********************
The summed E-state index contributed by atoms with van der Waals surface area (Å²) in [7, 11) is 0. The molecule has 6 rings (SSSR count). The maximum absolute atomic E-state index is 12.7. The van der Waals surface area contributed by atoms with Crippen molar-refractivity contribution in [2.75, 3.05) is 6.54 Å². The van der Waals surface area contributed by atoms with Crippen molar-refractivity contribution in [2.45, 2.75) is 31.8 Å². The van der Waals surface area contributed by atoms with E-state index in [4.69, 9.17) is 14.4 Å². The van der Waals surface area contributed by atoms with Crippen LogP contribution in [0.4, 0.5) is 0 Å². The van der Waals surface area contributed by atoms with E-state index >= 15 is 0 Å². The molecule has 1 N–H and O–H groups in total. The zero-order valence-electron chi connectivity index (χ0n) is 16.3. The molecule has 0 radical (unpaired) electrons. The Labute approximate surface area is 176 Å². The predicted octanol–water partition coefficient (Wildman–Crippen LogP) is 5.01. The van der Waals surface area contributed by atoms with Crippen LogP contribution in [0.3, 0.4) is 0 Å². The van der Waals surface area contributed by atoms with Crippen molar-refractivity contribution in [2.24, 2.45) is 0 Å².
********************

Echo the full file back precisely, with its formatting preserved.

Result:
The summed E-state index contributed by atoms with van der Waals surface area (Å²) in [7, 11) is 0. The molecule has 6 rings (SSSR count). The maximum absolute atomic E-state index is 12.7. The van der Waals surface area contributed by atoms with Crippen molar-refractivity contribution in [2.75, 3.05) is 6.54 Å². The van der Waals surface area contributed by atoms with Crippen molar-refractivity contribution in [2.45, 2.75) is 31.8 Å². The van der Waals surface area contributed by atoms with E-state index in [4.69, 9.17) is 14.4 Å². The van der Waals surface area contributed by atoms with Crippen LogP contribution in [0.4, 0.5) is 0 Å². The van der Waals surface area contributed by atoms with E-state index >= 15 is 0 Å². The molecule has 1 N–H and O–H groups in total. The zero-order valence-electron chi connectivity index (χ0n) is 16.3. The molecule has 0 radical (unpaired) electrons. The Labute approximate surface area is 176 Å². The predicted octanol–water partition coefficient (Wildman–Crippen LogP) is 5.01. The van der Waals surface area contributed by atoms with Crippen LogP contribution in [0.3, 0.4) is 0 Å². The van der Waals surface area contributed by atoms with Crippen molar-refractivity contribution in [2.24, 2.45) is 0 Å².